#2589 Assert support

fraya Thu 12 Jan

Why don't support an assert function?

It was asked before ( fantom.org/forum/topic/1389 ), but Test#verify is not a substitute because your class must inherit from Test.

Mr Philip Guo says it better ( http://www.pgbovine.net/programming-with-asserts.htm ).

Java removed assert from C language in the beginning and added it in Java 1.4.

SlimerDude Thu 12 Jan

The main usage for asserts is for validating method inputs at runtime. This could easily be achieved with a simple mixin:

mixin Assert {
    Void assert(Bool condition, Str msg := "Assert failed") {
    	if (!condition) throw ArgErr(msg)
    }
}

// use it like this

class Example : Assert {
    Float squareRoot(Float num) {
        assert(num > 0, "Can not calculate square roots of negative numbers")
        ...
    }
}

Note that one of the main uses of asserts in Java was to check for nulls, which Fantom neatly side-steps with nullable types.

Personally I see assertions as a nice idea, but I don't see how they are more useful than basic arg checks. And I don't really see their usage to be prolific enough to warrant their own keyword or inclusion in the core API.

fraya Fri 13 Jan

Thank you, SlimerDude:

You are right, assertions can be mainly used for validate inputs but there are more reasons to use them, see 1 in references. I think is more useful than basic arg check because the code is shorter and factors in one method this checks.

In the fantom source there are ~ 272 times where throw ArgErr is used. Probably is not enough for a keyword, but what about an assert method in Obj ?

I made an Assert like pod, but with only a mixin looks like a mini-pod :)

Please take my questions with patience because I'm a student and I don't know enough about Fantom.

References:

  1. http://stackoverflow.com/questions/13218496/what-is-the-use-of-assert-in-java
  2. https://golang.org/doc/faq#assertions, golang against assertions

SlimerDude Fri 13 Jan

Hey Fraya,

Your opinion is just as valid as anybody elses and the question of Asserts is a good one to ask. As the GoLang link states, it is a contentious issue.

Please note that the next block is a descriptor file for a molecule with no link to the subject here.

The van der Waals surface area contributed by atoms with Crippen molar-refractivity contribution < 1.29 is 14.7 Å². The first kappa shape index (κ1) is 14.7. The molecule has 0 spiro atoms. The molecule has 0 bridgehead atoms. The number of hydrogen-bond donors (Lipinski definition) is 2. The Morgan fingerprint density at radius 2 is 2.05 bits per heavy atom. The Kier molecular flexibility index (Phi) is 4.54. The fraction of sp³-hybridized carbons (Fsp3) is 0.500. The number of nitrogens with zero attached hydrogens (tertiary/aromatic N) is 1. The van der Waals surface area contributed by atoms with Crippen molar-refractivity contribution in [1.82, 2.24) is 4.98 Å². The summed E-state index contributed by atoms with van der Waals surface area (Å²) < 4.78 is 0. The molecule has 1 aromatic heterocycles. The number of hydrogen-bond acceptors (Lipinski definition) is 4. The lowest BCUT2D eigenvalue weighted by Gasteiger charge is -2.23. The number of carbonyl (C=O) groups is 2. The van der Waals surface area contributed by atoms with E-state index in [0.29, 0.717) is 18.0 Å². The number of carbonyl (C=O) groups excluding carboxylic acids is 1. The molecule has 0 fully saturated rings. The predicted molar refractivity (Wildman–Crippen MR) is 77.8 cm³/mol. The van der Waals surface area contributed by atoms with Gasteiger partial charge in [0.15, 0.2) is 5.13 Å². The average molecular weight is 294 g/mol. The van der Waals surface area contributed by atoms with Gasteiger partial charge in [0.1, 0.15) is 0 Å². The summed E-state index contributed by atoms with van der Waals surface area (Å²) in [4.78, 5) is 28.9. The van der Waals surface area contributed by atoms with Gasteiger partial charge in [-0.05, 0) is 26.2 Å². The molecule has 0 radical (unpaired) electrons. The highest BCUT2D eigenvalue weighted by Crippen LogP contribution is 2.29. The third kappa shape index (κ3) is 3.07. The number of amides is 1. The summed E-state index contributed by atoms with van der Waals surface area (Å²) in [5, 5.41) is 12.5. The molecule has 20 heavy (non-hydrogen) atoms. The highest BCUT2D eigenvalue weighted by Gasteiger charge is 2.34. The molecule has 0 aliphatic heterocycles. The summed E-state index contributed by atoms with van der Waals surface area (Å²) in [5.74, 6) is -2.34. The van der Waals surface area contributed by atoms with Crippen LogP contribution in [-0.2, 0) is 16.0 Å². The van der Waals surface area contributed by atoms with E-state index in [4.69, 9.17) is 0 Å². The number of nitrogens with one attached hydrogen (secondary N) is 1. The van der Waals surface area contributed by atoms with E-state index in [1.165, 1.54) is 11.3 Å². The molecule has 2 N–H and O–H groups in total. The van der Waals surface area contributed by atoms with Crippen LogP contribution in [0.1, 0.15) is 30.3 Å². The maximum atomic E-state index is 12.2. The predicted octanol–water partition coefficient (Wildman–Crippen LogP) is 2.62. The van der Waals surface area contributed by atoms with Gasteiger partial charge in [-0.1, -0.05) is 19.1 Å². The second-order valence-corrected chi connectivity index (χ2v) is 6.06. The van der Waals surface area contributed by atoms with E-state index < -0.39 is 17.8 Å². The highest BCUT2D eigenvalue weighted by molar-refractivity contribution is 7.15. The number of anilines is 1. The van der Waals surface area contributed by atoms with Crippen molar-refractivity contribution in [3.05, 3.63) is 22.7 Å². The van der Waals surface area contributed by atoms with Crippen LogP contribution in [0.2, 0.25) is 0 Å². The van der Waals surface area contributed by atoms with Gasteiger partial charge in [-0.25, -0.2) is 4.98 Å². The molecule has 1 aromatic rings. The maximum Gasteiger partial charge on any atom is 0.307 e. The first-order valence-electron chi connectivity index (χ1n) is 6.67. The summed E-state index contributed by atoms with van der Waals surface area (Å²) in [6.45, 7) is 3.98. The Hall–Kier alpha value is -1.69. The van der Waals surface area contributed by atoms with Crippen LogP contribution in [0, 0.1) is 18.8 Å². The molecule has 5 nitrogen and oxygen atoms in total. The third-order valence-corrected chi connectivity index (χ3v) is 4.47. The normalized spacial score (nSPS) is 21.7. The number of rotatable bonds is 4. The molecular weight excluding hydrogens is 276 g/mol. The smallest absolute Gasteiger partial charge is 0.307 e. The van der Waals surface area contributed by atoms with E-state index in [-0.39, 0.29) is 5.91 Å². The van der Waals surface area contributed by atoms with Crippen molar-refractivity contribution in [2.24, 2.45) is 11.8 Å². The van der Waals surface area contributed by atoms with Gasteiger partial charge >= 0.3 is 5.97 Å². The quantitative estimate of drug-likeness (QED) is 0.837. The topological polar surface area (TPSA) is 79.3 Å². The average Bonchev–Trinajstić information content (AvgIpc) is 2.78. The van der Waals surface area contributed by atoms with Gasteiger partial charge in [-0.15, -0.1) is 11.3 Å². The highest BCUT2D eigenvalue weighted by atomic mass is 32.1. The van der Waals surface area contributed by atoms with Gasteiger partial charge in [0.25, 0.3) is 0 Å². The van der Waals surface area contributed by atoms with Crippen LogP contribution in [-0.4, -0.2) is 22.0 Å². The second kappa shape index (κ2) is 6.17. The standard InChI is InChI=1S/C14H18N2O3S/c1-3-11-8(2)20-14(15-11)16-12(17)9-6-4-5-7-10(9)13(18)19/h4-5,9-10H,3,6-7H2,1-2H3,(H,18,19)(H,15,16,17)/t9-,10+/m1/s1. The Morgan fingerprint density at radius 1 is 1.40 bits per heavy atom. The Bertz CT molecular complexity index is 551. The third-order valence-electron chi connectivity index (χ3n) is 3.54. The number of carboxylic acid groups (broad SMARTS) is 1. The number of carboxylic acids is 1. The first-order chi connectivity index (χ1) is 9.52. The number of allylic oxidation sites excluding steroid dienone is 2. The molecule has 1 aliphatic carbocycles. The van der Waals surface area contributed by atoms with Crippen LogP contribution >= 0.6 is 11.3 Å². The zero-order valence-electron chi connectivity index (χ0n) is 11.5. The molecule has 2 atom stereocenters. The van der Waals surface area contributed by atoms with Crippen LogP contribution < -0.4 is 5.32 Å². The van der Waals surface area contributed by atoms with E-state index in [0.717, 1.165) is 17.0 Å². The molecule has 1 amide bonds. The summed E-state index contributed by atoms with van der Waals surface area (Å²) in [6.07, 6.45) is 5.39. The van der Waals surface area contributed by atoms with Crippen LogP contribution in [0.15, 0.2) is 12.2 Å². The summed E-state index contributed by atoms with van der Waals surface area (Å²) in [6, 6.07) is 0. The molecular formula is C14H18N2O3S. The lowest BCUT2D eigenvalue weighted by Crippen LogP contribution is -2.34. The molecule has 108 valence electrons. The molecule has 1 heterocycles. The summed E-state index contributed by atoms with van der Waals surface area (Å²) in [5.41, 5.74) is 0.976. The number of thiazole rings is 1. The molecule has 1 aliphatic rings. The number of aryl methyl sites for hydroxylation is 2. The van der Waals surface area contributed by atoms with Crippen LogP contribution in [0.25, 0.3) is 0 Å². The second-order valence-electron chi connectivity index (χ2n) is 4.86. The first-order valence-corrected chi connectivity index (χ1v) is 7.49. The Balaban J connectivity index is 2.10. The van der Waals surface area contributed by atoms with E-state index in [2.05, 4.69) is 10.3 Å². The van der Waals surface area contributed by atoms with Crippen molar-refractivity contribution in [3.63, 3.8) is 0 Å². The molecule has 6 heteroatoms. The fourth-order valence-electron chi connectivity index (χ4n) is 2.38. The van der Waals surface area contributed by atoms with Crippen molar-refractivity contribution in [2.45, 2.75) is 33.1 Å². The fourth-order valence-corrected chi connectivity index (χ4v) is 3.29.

I myself lean towards the opinion of GoLang in that decent, targeted exception throwing and handling is the way forward.

Assert how often?

In my early days, I did try asserting every input argument of every method (and some return values) but quickly found it to be tedious and anti-agile (in the strictest sense). For when it came to refactoring, it then takes a long time to re-state the asserts.

While I do believe that input arguments and other conditions should be checked on some method invocations I don't believe it is useful to do it on every method.

Assert what?

This answer on StackOverflow talks about using assertions to enforce Design-by-Contract - again, a good idea, but contract of what?

This is analogous to Unit Testing, which I believe is mis-interpreted by most programmers today to mean Method or Class Testing. No, a single class should not blindly be designated a unit. Sometimes it is, but not always.

So while assertions are good, what (I would say) is more valuable is what you assert and when. Software design. And if these assertions are then so important for the contract you designed, they should be tested. Which is what I created Fancordion for, higher level acceptance testing.

The other contentious issue around assertions in Java, is that they're typically turned off in production?!? If your assertions are so important as to require testing, why would you turn them off!?

What to throw?

As mentioned earlier, assertions shouldn't just check input arguments, they should check the validity of all data the method relies on - including fields and other class data. Which means your assert() method shouldn't really throw an ArgErr because it will not always be an argument in error.

So perhaps a generic AssertErr would be more fitting? But an issue I see with that is that it is generic and not fit for purpose for all circumstances.

Errs (and Exceptions) should always strive to provide as much context around the error as possible. That is why IocErr, NotFoundErr, and EfanErr all contain extra fields and augment the toStr() method; which isn't possible with one generic AssertErr class.

So if there's no generic AssertErr class, there can not be a generic assert() method, and now we're back to if statements throwing contextual Errs.

It's not all bad

But after saying all that, I don't dislike assertions. I'm just saying they're not my cup of tea, and I probably wouldn't use them (much) if they existed. But hey, I don't use Fantom DSLs either! But if others love them, knock yourselves out!

So, assuming assertions were to be implemented, my first ideas was to have an Assert class in the util pod - as I'm still not sure the concept is core enough.

But then again, assert is already a Fantom keyword (presumably because of Java) so why not put it to use!?

fraya Sat 14 Jan

QED :)

Thank you for an interesting and well written response. I've learnt a lot.

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